That can manifest as the abolition of the death penalty. There's no reason it would still be around in the world Evolutionary Socialism envisions because the death penalty creates a risk of wrongful executions and doesn't really deliver justice to the victims' families. Ideally, he wants to phase out the life without parole sentences as well (which are basically very delayed death penalties) by restoring parole eligibility to convicted criminals after they have served a decade. This should encourage them to participate in educational and vocational programs to prepare for their eventual release.On a side note, he wishes to end mandatory minimums. Firstly, they ignore the unique circumstances that each offender has been in to commit the crime. And secondly, that type of sentencing contributes to mass incarceration found in the United States. Might as well do away with it entirely.
He thinks that the law enforcement is a necessary institution to keep the community safe. With that said, there is a really large margin of error there. Improperly designed, and it risks being just another tool of oppression, rather than actually serving the public. Therefore, he wants many far-reaching changes to be implemented.
First of all, he seeks to increase the bargaining power of the public in negotiations with police unions, with an easy hiring and firing process. This allows abusive cops to be weeded out and facilitates more favorable conditions for other reforms to be made. He also endorses a comprehensive police misconduct database to prevent fired cops from simply being rehired in other cities, making the punishment sticks.Secondly, the police need to be demilitarized, seeing heavy weapons just as an affirmation of the mentality that causes police brutality to be so commonplace. The increase in budget will fund more social workers to deal with the mental health crisis more effectively. Furthermore, chokeholds should be banned, and police training be altered to emphasize de-escalation practices, as opposed to just the proper use of weapons. Finally, the appointment of arbitrators can be done by elected governors to ensure the discipline towards guilty cops actually fits their crimes, rather than being arbitrarily reduced.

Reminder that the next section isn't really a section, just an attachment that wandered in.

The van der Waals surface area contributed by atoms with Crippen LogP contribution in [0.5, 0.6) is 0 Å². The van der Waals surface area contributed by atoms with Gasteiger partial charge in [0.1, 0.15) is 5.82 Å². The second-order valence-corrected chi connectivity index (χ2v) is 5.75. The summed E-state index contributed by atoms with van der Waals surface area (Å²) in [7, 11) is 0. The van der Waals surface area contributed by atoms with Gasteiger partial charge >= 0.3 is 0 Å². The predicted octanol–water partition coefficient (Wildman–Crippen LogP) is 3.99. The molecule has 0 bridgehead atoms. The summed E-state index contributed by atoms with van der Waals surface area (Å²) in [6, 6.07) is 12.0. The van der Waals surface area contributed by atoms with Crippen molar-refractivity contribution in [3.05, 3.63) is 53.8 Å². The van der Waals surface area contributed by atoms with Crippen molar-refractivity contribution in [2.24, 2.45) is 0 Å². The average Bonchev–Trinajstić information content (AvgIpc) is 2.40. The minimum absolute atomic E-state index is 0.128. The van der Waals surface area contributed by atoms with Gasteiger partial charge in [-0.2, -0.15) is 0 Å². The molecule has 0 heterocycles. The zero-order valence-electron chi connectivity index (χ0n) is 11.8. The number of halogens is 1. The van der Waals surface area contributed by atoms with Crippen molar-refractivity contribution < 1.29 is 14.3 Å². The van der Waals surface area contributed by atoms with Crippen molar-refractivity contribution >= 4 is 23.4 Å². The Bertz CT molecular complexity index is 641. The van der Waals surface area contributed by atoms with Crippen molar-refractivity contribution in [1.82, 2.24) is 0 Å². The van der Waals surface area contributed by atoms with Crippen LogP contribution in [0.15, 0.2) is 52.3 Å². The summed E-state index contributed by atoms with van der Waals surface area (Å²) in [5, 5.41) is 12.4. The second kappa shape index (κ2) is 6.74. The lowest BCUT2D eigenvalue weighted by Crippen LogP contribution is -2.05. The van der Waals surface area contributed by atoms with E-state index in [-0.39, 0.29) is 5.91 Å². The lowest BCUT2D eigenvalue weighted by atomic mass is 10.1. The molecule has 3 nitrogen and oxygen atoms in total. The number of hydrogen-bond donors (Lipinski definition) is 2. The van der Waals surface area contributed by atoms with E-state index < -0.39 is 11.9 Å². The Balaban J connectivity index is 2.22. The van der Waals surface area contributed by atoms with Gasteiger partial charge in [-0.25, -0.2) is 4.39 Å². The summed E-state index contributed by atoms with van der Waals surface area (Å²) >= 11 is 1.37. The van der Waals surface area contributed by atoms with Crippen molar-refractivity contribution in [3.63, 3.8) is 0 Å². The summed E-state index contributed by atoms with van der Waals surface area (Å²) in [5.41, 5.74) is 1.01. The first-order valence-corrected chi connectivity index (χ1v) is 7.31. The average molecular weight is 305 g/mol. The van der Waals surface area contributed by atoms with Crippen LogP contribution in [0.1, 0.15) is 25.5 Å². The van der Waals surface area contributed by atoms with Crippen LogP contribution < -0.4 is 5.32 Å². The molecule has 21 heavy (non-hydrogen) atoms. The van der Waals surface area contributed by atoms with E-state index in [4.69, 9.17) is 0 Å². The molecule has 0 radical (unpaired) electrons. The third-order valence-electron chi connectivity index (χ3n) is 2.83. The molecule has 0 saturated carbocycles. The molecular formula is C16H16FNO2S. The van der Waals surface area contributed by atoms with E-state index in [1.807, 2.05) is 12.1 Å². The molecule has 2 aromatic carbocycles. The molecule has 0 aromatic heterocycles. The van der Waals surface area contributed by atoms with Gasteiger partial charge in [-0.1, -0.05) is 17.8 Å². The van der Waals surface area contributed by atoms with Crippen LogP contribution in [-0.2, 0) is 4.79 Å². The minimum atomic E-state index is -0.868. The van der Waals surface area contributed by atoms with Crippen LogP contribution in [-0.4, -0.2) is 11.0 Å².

Evolutionary Socialism believes in a marketplace of ideas as it lets radical, unorthodox ideas circulate, making the discourse a lot more interesting. Of course, there is always a risk that misinformation spreads, but that's on us to combat using well-reasoned arguments, not state censorship. His view on free speech goes further than merely protecting speech from interference, believing each individual should also be guaranteed a platform to speak their mind on an issue. Practically, this can be done through public internet service providers, allocated to everyone who needs them.
There are some exceptions where speech restrictions are acceptable, but he believes they aren't many. Like in the classic example of shouting 'fire' in the theater; that's problematic because it creates an undue risk of people stepping on each other to try to escape. Advocating for violence against an individual, for any reason, falls under those cases as well.
Additionally, he fiercely defends peaceful protests. As John F. Kennedy puts it, "Those who make peaceful revolution impossible will make violent revolution inevitable." There should be a way for the public to channel their discontent extra-institutionally, which could drive social change. He even supports riots if they're against public institutions specifically, as those could still be rebuilt.
Before, he was quite skeptical of hard drug liberalization, as many of them are harmful to the users, if overused. He wondered if it could really be done.
Until he looked at Portugal's model.individual autonomy. As a result, he no longer believes in the criminalization of hard drugs.
Evolutionary Socialism still thinks that the consequences of drug addiction should be combatted. However, he is now certain that the best way to achieve that is via a public health approach that recognized that drug addicts are not bad for society, but just ill, and need support from the community, not a criminal justice approach.
Here's what he would do:
- Decriminalization of drug consumption across the board.